Further Reading:
Kernel review – High quality index funds
Smartshares & SuperLife review – The smart way to invest in shares?
InvestNow Foundation Series vs Simplicity funds – Tax leakage an issue?

Other platforms

Sharesies, Hatch, and Stake are popular investment platforms, but they aren’t direct competitors to Milford, being brokers that offer access to buy and sell individual shares and ETFs listed on the sharemarket. They’re better suited to those wanting to research and select companies or ETFs themselves (essentially allowing you to be your own fund manager), while Milford targets hands-off investors.

Further Reading:
Sharesies review – Still a good investment platform in late 2021?
Hatch review – Hard to recommend

Conclusion

Milford is a quality active fund manager, evidenced by the sizeable amount of money under their management. They’re a good option to leave your money with, both as a KiwiSaver manager or as a non-KiwiSaver investment manager. Their selection of funds in relatively simple but diverse, with options that suit both long and short-term investors, and whether you’re risk adverse or non-risk adverse. However, they wouldn’t suit:

  • Those looking for more control over the specific asset classes and sectors they’re investing in – for example, if you wanted to tilt your portfolio towards a specific sector like commercial property, or to a specific region like Emerging Markets. In this case services like InvestNow, SuperLife, and Kernel may be more suitable as their broad range of funds provides more flexibility in building a portfolio.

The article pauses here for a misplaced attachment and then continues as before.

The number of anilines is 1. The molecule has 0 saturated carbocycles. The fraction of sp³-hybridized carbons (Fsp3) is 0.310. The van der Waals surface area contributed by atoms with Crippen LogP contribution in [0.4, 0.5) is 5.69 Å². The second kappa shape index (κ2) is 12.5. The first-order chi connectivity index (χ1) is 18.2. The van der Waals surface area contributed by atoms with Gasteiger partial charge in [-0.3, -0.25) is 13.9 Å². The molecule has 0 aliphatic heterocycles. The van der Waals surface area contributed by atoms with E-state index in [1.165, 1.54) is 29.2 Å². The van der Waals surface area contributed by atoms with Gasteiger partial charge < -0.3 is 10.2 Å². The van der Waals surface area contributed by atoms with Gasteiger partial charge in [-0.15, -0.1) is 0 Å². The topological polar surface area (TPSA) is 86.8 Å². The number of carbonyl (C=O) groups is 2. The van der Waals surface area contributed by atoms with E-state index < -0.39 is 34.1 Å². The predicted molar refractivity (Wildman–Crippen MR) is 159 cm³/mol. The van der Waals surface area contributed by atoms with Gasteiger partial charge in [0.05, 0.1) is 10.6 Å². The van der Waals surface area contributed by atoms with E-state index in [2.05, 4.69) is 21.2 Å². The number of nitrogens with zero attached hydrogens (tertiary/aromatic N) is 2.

• Those wanting to pick their own individual companies to invest in. In which case a service like Sharesies would be more suitable.

And as with all active fund managers, their downside is that you pay relatively hefty fees. But so far Milford has justified their fees by delivering solid results. So should you let Milford manage your money for you? Despite their great past performance, their future returns aren’t guaranteed, yet they’ll continue to charge high fees even if their performance were to drop. Therefore we personally prefer index funds which can deliver the return of the market every year (minus fees and taxes). While we won’t have the chance to outperform the market, our fees will always be minimal in comparison.

However that’s just our preference. Overall the choice comes down to your own personal views – there’s no “right” or “wrong” option when it comes to choosing between active and passive funds. In terms of active management, we’d definitely consider Milford as one of our favourites.


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Disclaimer

The content of this article is based on Money King NZ’s opinion and should not be considered financial advice. The information should never be used without first assessing your own personal and financial situation, and conducting your own research. You may wish to consult with an authorised financial adviser before making any investment decisions.